Who gave permission for water rights owned by Coalville City to be used in the Utah State approval of the Wohali pond and dam? The public has been assured that Wohali would be required to provide their own secondary water, so how did this happen?  The answer is disturbingly unclear.

During the Consultant Update portion of the Oct. 13th Coalville City Council Meeting, city staff member Don Sargent presented a slide show of the Wohali Project and the golf course grading. A majority of the slide show focused on the nearly complete “reservoir” that is part of the golf course. Some members of the CFRG group in attendance at the meeting were surprised to see pictures of the reservoir because they weren’t aware that it’s construction was part of the golf course permit. They also questioned how it could be constructed when the developer had no known water rights. These questions were sent to the mayor and Don Sargent.

The Surprising Answers

City staff easily answered the question of a reservoir’s inclusion in the golf course permit. It was explained that the reservoir was included in the golf course grading permit, but it was subject to a different permitting process administered by the State Division of Dam Safety. A link to the grading permit was included in the emailed response as proof of this. Your can access that link here: Permit

The question about where the water rights for the dam were coming from is proving to be much harder to get to the bottom of. City Staff did not have a clear answer for that question, but a call to Eric Jones, Regional Engineer for Weber River/Western Region provided some insight. Eric verified that an application for a dam or reservoir has to have water rights associated with it. He sent an email with links to the reservoir application and email correspondence that went with Wohali’s application, as they are public documents. You can access the link here: Correspondence

And the small dam application here:  Small Dam Wohali

Upon inspection of these documents, it was evident that Coalville City Water Rights were the only rights listed on the application!!! The application also classified this as a “Small regulating Reservoir less than 20 Acre Feet”. Email correspondence attached to the application show that it had been approved because it had Coalville water rights and it would help out Coalville citizens by regulating our water.

This information was bought to the attention of the mayor and city staff. It was stated they were not aware that the Coalville rights were listed on the application and that permission had not been given to Wohali to use Coalville City water to fill their dam or irrigate their golf course. An email from Eric Jones of Weber River seemed to validate the city’s position as he states, “The city did not transfer a water right to the Wohali Company. The Wohali Company listed the city’s water right as being the underlying water right for the construction of the small dam. In order to divert water to the reservoir, the Wohali Company will need permission from Coalville City.”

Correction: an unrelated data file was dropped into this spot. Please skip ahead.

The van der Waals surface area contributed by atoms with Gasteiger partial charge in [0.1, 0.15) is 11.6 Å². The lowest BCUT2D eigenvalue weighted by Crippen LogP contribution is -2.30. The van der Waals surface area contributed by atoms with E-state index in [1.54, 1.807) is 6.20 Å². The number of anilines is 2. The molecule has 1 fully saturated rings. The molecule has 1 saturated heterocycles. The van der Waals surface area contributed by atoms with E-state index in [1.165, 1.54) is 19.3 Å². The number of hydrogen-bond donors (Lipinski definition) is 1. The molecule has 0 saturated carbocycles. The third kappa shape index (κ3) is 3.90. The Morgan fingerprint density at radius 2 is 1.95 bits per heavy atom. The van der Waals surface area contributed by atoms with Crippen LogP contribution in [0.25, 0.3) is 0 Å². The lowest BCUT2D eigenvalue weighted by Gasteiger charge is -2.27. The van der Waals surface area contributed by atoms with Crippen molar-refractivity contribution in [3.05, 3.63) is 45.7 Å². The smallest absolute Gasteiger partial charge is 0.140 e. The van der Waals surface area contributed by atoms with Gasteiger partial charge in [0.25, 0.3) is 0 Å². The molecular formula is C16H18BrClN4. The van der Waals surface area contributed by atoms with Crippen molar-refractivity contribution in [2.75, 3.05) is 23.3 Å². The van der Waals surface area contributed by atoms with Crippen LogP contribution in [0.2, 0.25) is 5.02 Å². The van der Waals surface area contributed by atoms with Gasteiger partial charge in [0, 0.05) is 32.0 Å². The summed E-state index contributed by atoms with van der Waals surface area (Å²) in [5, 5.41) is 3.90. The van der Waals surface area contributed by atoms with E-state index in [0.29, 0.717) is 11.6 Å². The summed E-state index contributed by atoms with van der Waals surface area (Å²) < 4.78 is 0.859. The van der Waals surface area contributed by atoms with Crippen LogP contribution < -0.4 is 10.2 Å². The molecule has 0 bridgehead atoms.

Further Clarification

In a separate email, Eric Jones, Utah Water Rights Engineer, gave this additional information on the matter.

“Based on conversations between the design engineer and staff at the Division, it was understood that Wohali had an agreement with Coalville City that the beneficial use would be covered by the municipal water right(s).
In order to build a reservoir you must have a valid water right to cover any beneficial use associated with the reservoir (i.e. evaporation). The dam application met those requirements with the Coalville City water right. “

Eric Jones, P.E.

Regional Engineer

Weber River/ Western Region

Members of CFRG decided it was time to make the members of the city council aware of the water rights issue that had been discovered. Council members were provided the reservoir application and corresponding documents that had been sent by Weber River.

Many Questions Remain!!!

The next city council meeting is scheduled for Monday, Oct. 26th. It will likely be a virtual meeting, due to Summit County’s new Covid-19 restrictions. Coalville City hasn’t released an agenda yet, so we are not certain if this issue will be listed. We are hopeful that it will take center stage, as Coalville City water rights are very important to all citizens. Coalville citizens need to pay careful attention and demand the council and staff seriously investigate and deal with this water rights issue!!!